Next friend, in British law and American law, is the phrase used for a person who represents in an action another person who is under disability or otherwise unable to maintain a suit on their own behalf as a result of their circumstances, who does not have a legal guardian.
This disability often arises from infancy, mental incapacity, or lack of access to counsel, consequently every application to the court on behalf of an infant or a lunatic or a person detained without access to an attorney, who does not have a legal guardian or someone authorized to act on their behalf with a power of attorney, must be made through a next friend (prochein amie, proximus amicus).
Prior to the Married Women's Property Act 1882 in British law (and similar acts in the same time period in American law) it was also usual for a married woman to sue by a next friend, but that act, allowing a married woman to sue in all respects as a feme sole, has rendered a next friend unnecessary in the case of married women.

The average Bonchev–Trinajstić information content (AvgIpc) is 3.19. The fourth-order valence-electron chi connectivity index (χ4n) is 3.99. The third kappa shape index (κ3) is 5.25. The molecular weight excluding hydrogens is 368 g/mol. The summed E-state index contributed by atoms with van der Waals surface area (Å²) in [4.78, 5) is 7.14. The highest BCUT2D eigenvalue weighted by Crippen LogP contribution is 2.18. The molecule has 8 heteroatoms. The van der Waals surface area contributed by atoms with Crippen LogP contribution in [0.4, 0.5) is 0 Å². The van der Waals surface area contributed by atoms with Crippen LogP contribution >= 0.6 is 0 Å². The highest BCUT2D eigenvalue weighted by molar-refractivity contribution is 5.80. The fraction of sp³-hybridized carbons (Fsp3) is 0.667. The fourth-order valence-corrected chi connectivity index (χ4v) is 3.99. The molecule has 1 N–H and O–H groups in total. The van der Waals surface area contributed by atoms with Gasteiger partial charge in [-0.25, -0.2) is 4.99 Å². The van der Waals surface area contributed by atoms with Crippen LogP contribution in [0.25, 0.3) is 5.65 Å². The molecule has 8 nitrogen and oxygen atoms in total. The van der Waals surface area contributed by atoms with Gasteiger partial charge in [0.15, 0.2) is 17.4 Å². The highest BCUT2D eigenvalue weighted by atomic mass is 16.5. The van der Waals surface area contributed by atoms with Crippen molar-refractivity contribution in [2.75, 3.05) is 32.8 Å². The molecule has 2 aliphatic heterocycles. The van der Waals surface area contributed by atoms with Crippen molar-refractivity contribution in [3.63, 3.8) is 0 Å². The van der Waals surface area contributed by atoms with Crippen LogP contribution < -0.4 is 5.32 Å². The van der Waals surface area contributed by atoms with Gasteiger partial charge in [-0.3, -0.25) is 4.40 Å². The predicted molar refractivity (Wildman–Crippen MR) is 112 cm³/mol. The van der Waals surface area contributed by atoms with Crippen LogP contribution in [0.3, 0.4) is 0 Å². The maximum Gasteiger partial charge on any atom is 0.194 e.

When a relative who is next of kin acts as a "next friend" for a person, that person is sometimes instead referred to as the natural guardian of the person.
Historically, in the case of an infant, the father is prima facie the proper person to act as next friend; in the father's absence the testamentary guardian if any; but any person not under disability may act as next friend so long as he has no interest in the action averse to that of the infant. A married woman could not historically act as next friend, but this practice is no longer current, at least in the United States. An infant frequently defends a suit, not by a next friend, but by a guardian ad litem often appointed by the court with jurisdiction over the case or a court with probate jurisdiction.
In the case of mental incapacity, a conservator, guardian, or committee, but if they have no such representative, or if the committee has some interest adverse to the claimant, they may sue by a next friend.
A next friend has full power over the proceedings in the action as if he were an ordinary plaintiff, until such time as a guardian or guardian ad litem is appointed in the case, but is only entitled to present evidence on the same basis as any other witness.